THE BLOG
12/02/2014 09:33 pm ET Updated Feb 01, 2015

Truman-Era National Emergency Haunts Cuba Policy

In September, President Obama signed a presidential memorandum to extend the U.S. embargo against Cuba for another year, as every president since Jimmy Carter has done routinely. John Oliver did a very funny bit about it on his HBO show, which got me thinking. Why does the embargo have to be extended every year and what would happen if a president decided not to renew it?

The surprising answers go all the way back to the embargo's origins. President John F. Kennedy announced the embargo in February 1962, but full implementation of it didn't occur until promulgation of the first Cuban sanctions regulations in July 1963.

The Trading with the Enemy Act of 1917 (TWEA) was one of the foundational statutory authorities for imposing the embargo, and remains so today. The TWEA, the Patriot Act of its time, gave the president extraordinarily broad executive powers in time of war or national emergency.

But when Kennedy imposed the embargo, he did not declare a national emergency with regard to Cuba in order to access TWEA's authorities. Instead, he relied on an ongoing national emergency declared by President Harry Truman in 1950, at the outset of the Korean War- an emergency intended to meet the threat of "world conquest by communist imperialism" and "the increasing menace of the forces of communist aggression."

So the principal legal justification for the embargo against Cuba depended on a national emergency declared nine years before Fidel Castro came to power!

In the mid-1970s, Congress decided that the existence of perpetual national emergencies like Truman's 1950 declaration were a danger to democracy and that the executive authorities available to the president under TWEA were excessive. They amended TWEA to limit the president's extraordinary powers to war time only and passed a new law, the International Emergency Economic Powers Act (IEEPA), to cover new national emergencies, albeit with much stricter Congressional oversight.

Although Congress didn't actually terminate the old emergencies, the National Emergencies Act of 1976 rendered them toothless by stripping the president of his power to invoke the authority of those old emergencies to impose new sanctions the way Kennedy had done on Cuba.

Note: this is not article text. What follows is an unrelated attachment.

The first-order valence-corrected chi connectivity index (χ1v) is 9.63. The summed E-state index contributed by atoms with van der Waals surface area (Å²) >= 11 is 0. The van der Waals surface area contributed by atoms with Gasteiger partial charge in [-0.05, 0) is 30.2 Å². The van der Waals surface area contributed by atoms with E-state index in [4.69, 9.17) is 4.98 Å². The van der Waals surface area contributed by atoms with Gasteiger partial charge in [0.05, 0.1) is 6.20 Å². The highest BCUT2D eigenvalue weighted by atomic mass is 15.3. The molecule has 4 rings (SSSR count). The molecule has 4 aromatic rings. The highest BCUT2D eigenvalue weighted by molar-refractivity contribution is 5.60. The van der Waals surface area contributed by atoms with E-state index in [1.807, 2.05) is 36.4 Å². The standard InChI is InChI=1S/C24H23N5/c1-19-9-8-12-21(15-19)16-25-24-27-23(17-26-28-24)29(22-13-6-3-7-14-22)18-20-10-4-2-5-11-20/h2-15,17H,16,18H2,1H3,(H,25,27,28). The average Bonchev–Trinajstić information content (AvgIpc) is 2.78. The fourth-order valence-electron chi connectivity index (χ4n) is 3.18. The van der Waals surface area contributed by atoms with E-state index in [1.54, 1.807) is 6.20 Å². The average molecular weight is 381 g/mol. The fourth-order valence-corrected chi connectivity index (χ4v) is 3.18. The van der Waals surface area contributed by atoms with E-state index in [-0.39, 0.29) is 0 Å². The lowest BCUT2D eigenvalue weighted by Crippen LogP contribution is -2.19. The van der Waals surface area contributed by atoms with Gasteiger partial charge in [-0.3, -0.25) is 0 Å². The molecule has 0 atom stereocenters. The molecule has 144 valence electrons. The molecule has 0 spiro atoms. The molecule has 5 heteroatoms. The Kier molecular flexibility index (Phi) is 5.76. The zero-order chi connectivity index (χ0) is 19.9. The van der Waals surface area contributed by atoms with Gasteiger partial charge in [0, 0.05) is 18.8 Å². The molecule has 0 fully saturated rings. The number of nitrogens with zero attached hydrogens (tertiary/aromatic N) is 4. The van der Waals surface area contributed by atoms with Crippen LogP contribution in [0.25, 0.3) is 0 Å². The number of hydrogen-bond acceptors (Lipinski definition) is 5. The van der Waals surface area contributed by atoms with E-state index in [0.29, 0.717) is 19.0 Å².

However, Congress also grand-fathered in the economic sanctions already in place- including the Cuba sanctions- along with the president's authority under TWEA to maintain or modify them. The only requirement: that the president renew his authority annually. So every year since 1978, successive presidents have signed determinations keeping alive the powers they have under TWEA to impose economic sanctions on Cuba.

Harry Truman's moribund Korean War national emergency still haunts U.S.-Cuban relations, zombie-like, 64 years after it was signed and 24 years after the end of the Cold War.

What would happen if the president acknowledged the obvious- that the conditions prompting Truman's national emergency disappeared long ago? What if the president simply failed to renew the TWEA authorities that stem from that emergency?

No, the embargo against Cuba would not go away. Although TWEA was its original statutory foundation, the Cuban Liberty and Democratic Solidarity Act of 1996 (aka Helms-Burton) wrote the embargo into law by stipulating that the economic sanctions in place at the time of passage would remain in place until Cuba underwent regime change. And other laws authorize various bits and pieces of the embargo: for example, the Foreign Assistance Act of 1961 (§620(a)) gives the president the authority to impose a trade embargo on Cuba; the Cuban Democracy Act of 1992 prohibits trade with Cuba by foreign subsidiaries of U.S. companies; and the Trade Sanctions Reform and Export Enhancement Act of 2000 prohibits tourist travel (§7209(b)). So the embargo would continue even without TWEA.

But the president's legal authority to change Cuba sanctions would become far more tenuous. The TWEA gives the president virtually unlimited licensing authority to tighten or loosen sanctions, authority that would disappear if the president failed to renew it. When Helms-Burton codified the Cuban sanctions regulations, it also codified the president's authority to license exceptions to the embargo, thereby loosening sanctions, since the regulations specifically refer to that authority (§515.201). But absent some statutory authority other than TWEA, it is not clear that the president could tighten sanctions.

A president who tried would be vulnerable to legal challenge by anyone sustaining damage as a result. In Regan v. Wald, the Supreme Court found that President Ronald Reagan was legally justified in tightening restrictions on travel to Cuba because of the broad authorities he retained under TWEA. Without those authorities, he would have had no grounds for imposing the new restrictions unless he declared a new national emergency with regard to Cuba under IEEPA .

Therein lies the real reason that every president since Jimmy Carter has renewed the legal authorities provided by TWEA: no president, Democrat or Republican, wants to give up their executive discretion or be forced to declare- and justify- a new national emergency.

If Congressional Republicans are really as upset with President Obama's use of executive powers as they claim, they can strike a blow against the Imperial Presidency by urging him not to renew the TWEA authority underpinning the embargo against Cuba. But don't hold your breath.

William M. LeoGrande is coauthor with Peter Kornbluh of Back Channel to Cuba; The Hidden History of Negotiations between Washington and Havana (University of North Carolina Press, 2014).